Martin Luther: Selections From His Writing

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Knopf Doubleday Publishing Group, Aug 10, 2011 - Religion - 560 pages
The development of Martin Luther's thought was both a symptom and moving force in the transformation of the Middle Ages into the modern world. Geographical discovery, an emerging scientific tradition, and a climate of social change had splintered the unity of medieval Christian culture, and these changes provided the background for Luther's theological challenge. His new apprehension of Scripture and fresh understanding of man's relation to God demanded a break with the Church as then constituted and released the powerful impulses that carried the Reformation. Luther's vigorous, colorful language still retains the excitement it had for thousands of his contemporaries. In this volume, Dr. Dillenberger has made a representative selection from Luther's extensive writings, and has also provided the reader with a lucid introduction to his thought.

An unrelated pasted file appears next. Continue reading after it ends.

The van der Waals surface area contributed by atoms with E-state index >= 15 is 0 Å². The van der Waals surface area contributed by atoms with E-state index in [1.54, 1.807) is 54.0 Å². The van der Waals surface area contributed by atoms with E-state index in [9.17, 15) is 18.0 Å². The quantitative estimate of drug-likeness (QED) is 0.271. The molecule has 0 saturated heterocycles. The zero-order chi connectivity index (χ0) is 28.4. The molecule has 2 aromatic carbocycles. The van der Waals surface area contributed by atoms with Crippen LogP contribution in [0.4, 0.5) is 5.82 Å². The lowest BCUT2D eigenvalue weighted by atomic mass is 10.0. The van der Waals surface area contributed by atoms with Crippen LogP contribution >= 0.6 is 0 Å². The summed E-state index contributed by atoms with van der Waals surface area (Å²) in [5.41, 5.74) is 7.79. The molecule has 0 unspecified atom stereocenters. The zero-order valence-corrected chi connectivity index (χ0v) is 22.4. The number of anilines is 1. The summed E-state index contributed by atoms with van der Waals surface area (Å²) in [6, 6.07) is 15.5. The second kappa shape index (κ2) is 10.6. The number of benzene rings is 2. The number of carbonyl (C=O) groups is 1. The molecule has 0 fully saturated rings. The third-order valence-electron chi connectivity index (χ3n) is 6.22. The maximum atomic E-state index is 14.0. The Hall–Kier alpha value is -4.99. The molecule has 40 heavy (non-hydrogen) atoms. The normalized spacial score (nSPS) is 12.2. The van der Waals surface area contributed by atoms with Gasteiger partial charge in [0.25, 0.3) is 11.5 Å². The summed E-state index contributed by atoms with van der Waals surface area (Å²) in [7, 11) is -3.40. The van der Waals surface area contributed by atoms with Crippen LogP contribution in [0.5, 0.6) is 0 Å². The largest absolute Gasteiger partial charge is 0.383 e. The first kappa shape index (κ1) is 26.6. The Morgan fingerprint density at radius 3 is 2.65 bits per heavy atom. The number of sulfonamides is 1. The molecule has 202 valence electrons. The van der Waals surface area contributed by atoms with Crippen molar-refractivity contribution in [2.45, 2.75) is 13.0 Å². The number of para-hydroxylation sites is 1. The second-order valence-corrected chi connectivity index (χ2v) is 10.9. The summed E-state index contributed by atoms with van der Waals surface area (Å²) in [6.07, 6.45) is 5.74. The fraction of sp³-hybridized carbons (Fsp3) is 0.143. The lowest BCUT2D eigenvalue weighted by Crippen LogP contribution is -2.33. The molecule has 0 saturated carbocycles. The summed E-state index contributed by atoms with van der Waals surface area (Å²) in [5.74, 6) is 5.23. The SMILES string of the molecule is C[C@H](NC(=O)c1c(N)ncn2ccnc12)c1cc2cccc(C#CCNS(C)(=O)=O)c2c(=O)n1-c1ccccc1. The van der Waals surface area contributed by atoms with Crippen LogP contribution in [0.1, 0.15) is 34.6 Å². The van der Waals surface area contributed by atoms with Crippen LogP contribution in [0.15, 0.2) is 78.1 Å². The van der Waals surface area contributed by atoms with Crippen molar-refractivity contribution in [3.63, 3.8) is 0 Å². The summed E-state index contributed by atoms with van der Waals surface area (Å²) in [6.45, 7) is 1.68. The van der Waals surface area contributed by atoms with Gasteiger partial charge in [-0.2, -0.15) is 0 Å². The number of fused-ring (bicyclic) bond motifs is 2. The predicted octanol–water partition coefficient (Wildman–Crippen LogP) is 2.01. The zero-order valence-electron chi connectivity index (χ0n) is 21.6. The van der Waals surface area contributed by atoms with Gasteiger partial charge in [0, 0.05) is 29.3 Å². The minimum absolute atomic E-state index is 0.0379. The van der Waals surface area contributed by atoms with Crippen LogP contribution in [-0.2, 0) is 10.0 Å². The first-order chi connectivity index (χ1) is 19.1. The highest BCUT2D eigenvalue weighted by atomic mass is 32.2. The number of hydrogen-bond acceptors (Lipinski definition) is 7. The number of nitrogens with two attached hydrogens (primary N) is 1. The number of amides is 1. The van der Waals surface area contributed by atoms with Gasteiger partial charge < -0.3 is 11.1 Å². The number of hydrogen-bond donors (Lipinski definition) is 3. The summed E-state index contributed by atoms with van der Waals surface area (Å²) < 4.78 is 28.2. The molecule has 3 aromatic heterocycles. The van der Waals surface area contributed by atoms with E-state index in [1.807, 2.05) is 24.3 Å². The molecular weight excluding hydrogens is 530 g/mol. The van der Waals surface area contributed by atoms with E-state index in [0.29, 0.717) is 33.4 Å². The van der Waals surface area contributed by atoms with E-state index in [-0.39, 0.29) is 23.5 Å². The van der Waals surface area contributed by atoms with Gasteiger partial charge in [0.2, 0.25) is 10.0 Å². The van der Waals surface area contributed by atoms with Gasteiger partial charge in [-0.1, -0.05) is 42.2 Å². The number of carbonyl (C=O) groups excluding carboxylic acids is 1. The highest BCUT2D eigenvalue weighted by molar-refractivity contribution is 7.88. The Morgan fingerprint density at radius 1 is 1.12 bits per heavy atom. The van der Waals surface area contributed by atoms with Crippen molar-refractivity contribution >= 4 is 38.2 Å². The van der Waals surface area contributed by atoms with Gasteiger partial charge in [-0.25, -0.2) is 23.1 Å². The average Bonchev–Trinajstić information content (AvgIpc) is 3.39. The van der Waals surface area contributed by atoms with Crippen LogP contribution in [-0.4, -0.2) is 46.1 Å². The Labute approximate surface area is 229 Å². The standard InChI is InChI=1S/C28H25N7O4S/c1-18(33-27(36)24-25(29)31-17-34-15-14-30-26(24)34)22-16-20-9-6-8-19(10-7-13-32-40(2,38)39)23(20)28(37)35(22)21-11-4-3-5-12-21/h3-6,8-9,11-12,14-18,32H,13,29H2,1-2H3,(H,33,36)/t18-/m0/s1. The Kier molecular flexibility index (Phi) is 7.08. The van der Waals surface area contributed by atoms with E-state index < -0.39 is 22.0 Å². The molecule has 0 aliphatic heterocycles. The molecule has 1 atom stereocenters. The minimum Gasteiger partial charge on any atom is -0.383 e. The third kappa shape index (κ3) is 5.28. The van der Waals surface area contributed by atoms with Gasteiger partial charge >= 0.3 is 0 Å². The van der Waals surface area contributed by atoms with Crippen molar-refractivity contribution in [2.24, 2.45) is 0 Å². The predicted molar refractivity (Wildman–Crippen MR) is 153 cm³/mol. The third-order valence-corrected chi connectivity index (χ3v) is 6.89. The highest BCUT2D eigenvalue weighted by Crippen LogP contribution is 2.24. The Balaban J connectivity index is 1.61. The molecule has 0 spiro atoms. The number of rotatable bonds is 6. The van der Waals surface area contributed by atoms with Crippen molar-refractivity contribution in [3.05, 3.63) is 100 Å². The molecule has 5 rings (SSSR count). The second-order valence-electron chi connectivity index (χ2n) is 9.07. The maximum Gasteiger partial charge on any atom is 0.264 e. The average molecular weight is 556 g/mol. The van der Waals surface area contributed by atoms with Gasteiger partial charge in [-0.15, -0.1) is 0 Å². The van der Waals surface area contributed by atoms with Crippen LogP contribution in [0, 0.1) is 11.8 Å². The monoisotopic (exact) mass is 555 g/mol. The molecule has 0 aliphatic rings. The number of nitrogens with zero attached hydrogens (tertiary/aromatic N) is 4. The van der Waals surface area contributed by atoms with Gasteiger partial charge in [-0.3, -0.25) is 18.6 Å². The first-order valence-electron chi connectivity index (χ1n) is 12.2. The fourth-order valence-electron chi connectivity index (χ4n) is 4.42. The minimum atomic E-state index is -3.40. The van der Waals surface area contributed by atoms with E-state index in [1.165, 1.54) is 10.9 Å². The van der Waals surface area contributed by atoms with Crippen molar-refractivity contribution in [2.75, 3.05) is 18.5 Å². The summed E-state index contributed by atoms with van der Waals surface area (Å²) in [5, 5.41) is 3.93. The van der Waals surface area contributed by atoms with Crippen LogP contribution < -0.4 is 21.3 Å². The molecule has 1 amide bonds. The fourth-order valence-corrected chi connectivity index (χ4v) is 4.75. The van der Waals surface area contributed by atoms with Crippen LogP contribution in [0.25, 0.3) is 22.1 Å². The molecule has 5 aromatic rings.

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Contents

Preface to the Complete Edition of Luthers Latin
3
Selected Biblical Prefaces
13
1522
35
The Freedom of a Christian 1520
42
Two Kinds of Righteousness 1519
86
A Commentary on St Pauls Epistle to the Galatians
99
Sermons on the Catechism 1528 Selected
207
Sermon in Castle Pleissenburg Leipzig 1539
240
The Pagan Servitude of the Church 1520
249
in his context and a delineation of his Reformation ideas as
291
To What Extent It Should
363
An Appeal to the Ruling Class of German Nationality
403
Appendix
489
Selected Bibliography
504
Copyright

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About the author (2011)

John Dillenberger was a Professor of Historical Theology at the Graduate Theological Union in Berkeley, California.

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